Like an unhappy spouse in a marriage, Alberta is doing a lot of soul-searching these days about its relationship with the rest of Canada.
And increasingly, it’s a case of show me the money.
United Conservative Party Leader Jason Kenney, who polls suggest is favoured to become Alberta’s next premier, insists he wants a “new deal, a fair deal for Alberta in Canada.”
Mr. Kenney’s demands include overhauling the country’s system of equalization payments, taking a larger bite of federal taxes collected in the province and cutting Albertans’ Canada Pension Plan contributions.
The UCP platform cites research by University of Calgary economist Robert Mansell showing that Albertans have paid $611-billion more in federal taxes since 1961 than they have received in transfers and services.
Well, guess what Alberta? You’re not alone. Based on the same analysis, Ontario and British Columbia have also been taken for a ride by the rest of Canada, to the tune of $722-billion and $110-billion, respectively.
That’s how federations work. Saskatchewan no doubt doesn’t get its share of the fisheries budget, but it gets an outsized share of farm programs.
What many Albertans really want, of course, is the unfettered right to build pipelines and get the province’s oil and gas to global markets.
Mr. Kenney and others are using chequebook federalism as a political cudgel. In essence, they’re saying that the marriage isn’t working financially any more.
But it is a dangerous game that is fomenting resentment, and fuelling talk of separation. Half of Albertans now say secession from Canada is a real possibility, and 60 per cent would support a Western separatist movement, according to a February Angus Reid poll.
A significant part of Alberta’s fiscal grievance stems from the Canada Pension Plan. A recent Fraser Institute report concludes the province would be better off if it pulled out of the plan, as Quebec did in the early 1960s. The study finds that Albertans contributed nearly $28-billion more into the CPP than its retirees took out between 2008 and 2017. Their conclusion: The province could cut pension contribution rates nearly in half by going it alone, sticking other Canadian workers with higher rates.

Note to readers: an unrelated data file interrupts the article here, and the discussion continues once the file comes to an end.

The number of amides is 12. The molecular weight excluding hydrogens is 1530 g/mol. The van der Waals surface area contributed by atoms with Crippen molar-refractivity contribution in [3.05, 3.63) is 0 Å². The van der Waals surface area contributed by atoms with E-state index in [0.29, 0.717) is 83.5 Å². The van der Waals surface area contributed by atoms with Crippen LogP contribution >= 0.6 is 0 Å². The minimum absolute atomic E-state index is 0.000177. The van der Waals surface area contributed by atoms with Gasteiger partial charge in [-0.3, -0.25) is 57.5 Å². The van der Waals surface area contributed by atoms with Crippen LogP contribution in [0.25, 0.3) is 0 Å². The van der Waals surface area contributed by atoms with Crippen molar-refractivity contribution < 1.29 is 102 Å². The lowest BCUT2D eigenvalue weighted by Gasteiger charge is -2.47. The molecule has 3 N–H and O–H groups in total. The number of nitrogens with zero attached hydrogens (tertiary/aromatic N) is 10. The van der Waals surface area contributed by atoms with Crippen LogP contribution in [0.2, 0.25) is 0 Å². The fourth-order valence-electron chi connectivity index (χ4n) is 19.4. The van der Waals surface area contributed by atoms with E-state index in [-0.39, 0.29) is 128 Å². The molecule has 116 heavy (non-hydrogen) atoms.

That Albertans have been paying more than they get out of the CPP is hardly a revelation. Compared to the rest of the country, Alberta has a lower ratio of retirees to workers. And Albertans earn more, on average.
The rest is arithmetic. The CPP is still largely a pay-as-you-go plan, where contributions from current workers cover the pensions of older Canadians.
“You have to look at the underlying implicit CPP contract: You pay money in wherever you work in Canada, and receive money out wherever you live after work, including outside Canada,” explains pension expert Keith Ambachtsheer, senior fellow at Ryerson University’s National Institute of Aging. “There is nothing mysterious or underhanded about any of this.”
With three years notice, any province can pull out of the CPP as long as it demonstrates that it has a replacement plan in place.
Whether Alberta should quit the CPP is less obvious. Looking at fiscal imbalances is a worthy debate to have, but national programs such as the CPP offer other unseen benefits, according to University of British Columbia economist Kevin Milligan. One of the reasons so many Canadians have been willing to move to Alberta to work in recent years is because they know their pensions are portable, no matter where they eventually retire, Prof. Milligan says.
“It’s one fiscal country,” he points out. “Labour mobility has been an important thing for the Alberta economy over the past 15 years.”
Another intangible benefit is that the Canada Pension Plan Investment Board, which manages the CPP, is shielded from political meddling because it’s answerable to both federal and provincial governments. It’s also a buffer against shifting economic fortunes across the country.
“In terms of governance, it’s not a bad model,” Prof. Milligan argues.
Most Albertans don’t need to be reminded about the sad history of the Alberta Heritage Savings Trust Fund, which was supposed to save resource royalties for future generations. Instead, successive provincial governments looted it to avoid raising taxes.
At the end of the day, University of Ottawa adjunct professor Michael Wolfson, a former assistant chief statistician at Statistics Canada, says the broader question implicit in all these fiscal calculations is: “Does Alberta want to be part of Canada?”
And the answer to that is just not about the money. Or maybe it is.